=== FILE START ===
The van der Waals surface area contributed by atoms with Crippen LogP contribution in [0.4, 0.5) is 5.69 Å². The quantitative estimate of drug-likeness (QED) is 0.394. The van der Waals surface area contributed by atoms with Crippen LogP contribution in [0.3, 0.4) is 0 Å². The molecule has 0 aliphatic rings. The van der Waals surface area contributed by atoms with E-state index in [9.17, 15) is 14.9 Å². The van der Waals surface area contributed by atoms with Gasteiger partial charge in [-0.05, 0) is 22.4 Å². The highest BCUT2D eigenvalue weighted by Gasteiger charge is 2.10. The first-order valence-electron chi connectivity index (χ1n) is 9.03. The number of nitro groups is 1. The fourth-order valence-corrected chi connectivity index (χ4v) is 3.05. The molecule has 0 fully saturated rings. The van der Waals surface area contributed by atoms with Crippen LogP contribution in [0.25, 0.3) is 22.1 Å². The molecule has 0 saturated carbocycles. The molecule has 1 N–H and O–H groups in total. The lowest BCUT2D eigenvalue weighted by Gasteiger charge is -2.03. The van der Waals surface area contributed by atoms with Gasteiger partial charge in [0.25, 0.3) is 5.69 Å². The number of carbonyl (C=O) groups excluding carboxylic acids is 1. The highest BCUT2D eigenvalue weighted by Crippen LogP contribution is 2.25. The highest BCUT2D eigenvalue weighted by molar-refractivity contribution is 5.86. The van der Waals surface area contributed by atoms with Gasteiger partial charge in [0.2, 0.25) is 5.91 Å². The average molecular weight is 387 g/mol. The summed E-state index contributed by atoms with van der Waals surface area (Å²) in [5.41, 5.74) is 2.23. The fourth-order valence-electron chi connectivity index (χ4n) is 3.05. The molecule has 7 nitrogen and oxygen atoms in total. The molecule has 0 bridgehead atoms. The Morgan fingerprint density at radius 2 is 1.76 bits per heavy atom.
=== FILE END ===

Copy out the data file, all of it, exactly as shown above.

The van der Waals surface area contributed by atoms with Crippen LogP contribution in [0.4, 0.5) is 5.69 Å². The quantitative estimate of drug-likeness (QED) is 0.394. The van der Waals surface area contributed by atoms with Crippen LogP contribution in [0.3, 0.4) is 0 Å². The molecule has 0 aliphatic rings. The van der Waals surface area contributed by atoms with E-state index in [9.17, 15) is 14.9 Å². The van der Waals surface area contributed by atoms with Gasteiger partial charge in [-0.05, 0) is 22.4 Å². The highest BCUT2D eigenvalue weighted by Gasteiger charge is 2.10. The first-order valence-electron chi connectivity index (χ1n) is 9.03. The number of nitro groups is 1. The fourth-order valence-corrected chi connectivity index (χ4v) is 3.05. The molecule has 0 fully saturated rings. The van der Waals surface area contributed by atoms with Crippen LogP contribution in [0.25, 0.3) is 22.1 Å². The molecule has 0 saturated carbocycles. The molecule has 1 N–H and O–H groups in total. The lowest BCUT2D eigenvalue weighted by Gasteiger charge is -2.03. The van der Waals surface area contributed by atoms with Gasteiger partial charge in [0.25, 0.3) is 5.69 Å². The number of carbonyl (C=O) groups excluding carboxylic acids is 1. The highest BCUT2D eigenvalue weighted by Crippen LogP contribution is 2.25. The highest BCUT2D eigenvalue weighted by molar-refractivity contribution is 5.86. The van der Waals surface area contributed by atoms with Gasteiger partial charge in [0.2, 0.25) is 5.91 Å². The average molecular weight is 387 g/mol. The summed E-state index contributed by atoms with van der Waals surface area (Å²) in [5.41, 5.74) is 2.23. The fourth-order valence-electron chi connectivity index (χ4n) is 3.05. The molecule has 7 nitrogen and oxygen atoms in total. The molecule has 0 bridgehead atoms. The Morgan fingerprint density at radius 2 is 1.76 bits per heavy atom.